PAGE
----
Several controversial images depicting promotional scenes from the film were released by After Dark Films in Los Angeles and New York where they were shown on billboards and taxicabs. The advertisement consisted of pictures involving the kidnapping, torture, and presumable murder of a female character. Offended witnesses soon filed complaints to After Dark, who claimed error and explained that the concept was only one of several working ideas that were being considered for marketing to the general public. According to executive producer Courtney Solomon, who spoke on behalf of After Dark, it was not supposed to have been approved; he followed by saying "To be honest with you, I don't know where the confusion happened and who's responsible."
"This film was done in association with After Dark Films. The nature of the association allows After Dark autonomy over their marketing materials, and therefore we neither saw nor approved this billboard before it was posted," said Peter Wilkes, head of Lionsgate investor relations. "Once aware of the materials and the reaction to them, we immediately asked After Dark to remove the billboards, to which they immediately and cooperatively responded."
Joss Whedon has become the public face of a movement directed at the MPAA to remove the film's rating, in accordance with MPAA guidelines that state that any film that uses advertising that has not been approved by the MPAA (in this case, the advertising was specifically disapproved) will possibly forfeit their right to be rated. According to writer Jill Soloway, who runs the website Remove the Rating, Solomon himself was responsible for the ads in question, going over the design in extreme detail, and is thus being disingenuous in the above-cited quote. The MPAA issued a ruling dated March 28, 2007, which said that, as punishment, it would not consider rating the film until at least April 30, making the release date of May 18 less likely (releasing the film "unrated" would greatly impact its potential to sell tickets). The MPAA is also, in an unprecedented move, requiring that they approve the placement of all forthcoming advertisements for the film.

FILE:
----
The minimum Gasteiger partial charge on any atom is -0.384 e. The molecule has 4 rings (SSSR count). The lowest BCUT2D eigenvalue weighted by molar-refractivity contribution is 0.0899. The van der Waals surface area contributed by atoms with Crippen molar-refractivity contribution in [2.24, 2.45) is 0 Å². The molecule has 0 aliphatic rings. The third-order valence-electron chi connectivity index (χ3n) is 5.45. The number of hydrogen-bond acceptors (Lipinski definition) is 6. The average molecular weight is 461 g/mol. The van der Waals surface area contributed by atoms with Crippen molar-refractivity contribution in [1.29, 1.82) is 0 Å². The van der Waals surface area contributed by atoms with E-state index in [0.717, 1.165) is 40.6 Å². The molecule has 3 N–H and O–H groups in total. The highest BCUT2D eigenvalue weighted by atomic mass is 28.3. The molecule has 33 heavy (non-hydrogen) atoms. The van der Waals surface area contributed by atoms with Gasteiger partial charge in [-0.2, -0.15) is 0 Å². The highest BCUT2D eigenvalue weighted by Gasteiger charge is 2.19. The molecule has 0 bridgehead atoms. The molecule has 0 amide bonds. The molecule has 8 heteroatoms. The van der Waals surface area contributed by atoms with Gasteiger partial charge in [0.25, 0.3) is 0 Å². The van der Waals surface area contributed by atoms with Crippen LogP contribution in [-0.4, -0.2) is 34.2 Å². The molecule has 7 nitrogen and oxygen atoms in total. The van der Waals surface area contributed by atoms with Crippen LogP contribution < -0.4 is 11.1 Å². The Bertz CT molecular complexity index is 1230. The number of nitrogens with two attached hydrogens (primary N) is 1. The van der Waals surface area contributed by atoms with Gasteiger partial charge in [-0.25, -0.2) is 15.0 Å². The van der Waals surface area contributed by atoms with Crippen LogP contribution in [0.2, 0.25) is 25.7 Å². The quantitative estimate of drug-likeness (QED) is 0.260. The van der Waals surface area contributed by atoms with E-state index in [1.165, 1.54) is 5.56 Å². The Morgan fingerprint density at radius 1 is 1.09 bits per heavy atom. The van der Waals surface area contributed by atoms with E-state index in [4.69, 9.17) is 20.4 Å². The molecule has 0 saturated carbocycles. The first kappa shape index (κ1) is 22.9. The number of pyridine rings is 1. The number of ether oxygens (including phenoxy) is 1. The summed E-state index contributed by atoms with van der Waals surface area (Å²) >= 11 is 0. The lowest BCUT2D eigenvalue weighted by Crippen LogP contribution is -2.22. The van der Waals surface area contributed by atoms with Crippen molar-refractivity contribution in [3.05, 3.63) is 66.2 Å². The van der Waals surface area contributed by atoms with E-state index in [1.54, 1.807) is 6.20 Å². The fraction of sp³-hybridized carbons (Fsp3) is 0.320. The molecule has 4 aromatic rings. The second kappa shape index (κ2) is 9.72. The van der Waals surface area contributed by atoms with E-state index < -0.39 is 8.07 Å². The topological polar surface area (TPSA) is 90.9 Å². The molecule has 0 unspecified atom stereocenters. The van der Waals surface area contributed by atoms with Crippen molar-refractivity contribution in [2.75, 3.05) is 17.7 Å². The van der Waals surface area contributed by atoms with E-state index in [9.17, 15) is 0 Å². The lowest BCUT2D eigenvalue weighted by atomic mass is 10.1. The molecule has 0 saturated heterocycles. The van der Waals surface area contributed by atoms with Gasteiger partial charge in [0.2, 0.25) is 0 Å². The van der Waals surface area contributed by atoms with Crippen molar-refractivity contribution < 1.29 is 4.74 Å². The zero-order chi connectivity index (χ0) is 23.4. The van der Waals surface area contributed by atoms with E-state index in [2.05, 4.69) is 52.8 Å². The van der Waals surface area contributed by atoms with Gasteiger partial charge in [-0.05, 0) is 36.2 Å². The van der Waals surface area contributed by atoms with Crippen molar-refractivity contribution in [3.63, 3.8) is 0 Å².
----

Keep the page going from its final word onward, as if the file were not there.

Read more about this topic: Captivity (film)
Famous quotes containing the words controversy and/or advertising:
“Ours was a highly activist administration, with a lot of controversy involved ... but Im not sure that it would be inconsistent with my own political nature to do it differently if I had it to do all over again.”
—Jimmy Carter (James Earl Carter, Jr.)
“Now wait a minute. You listen to me. Im an advertising man, not a red herring. Ive got a job, a secretary, a mother, two ex- wives, and several bartenders dependent on me. And I dont intend to disappoint them all by getting myself slightly killed.”
—Ernest Lehman (b.1920)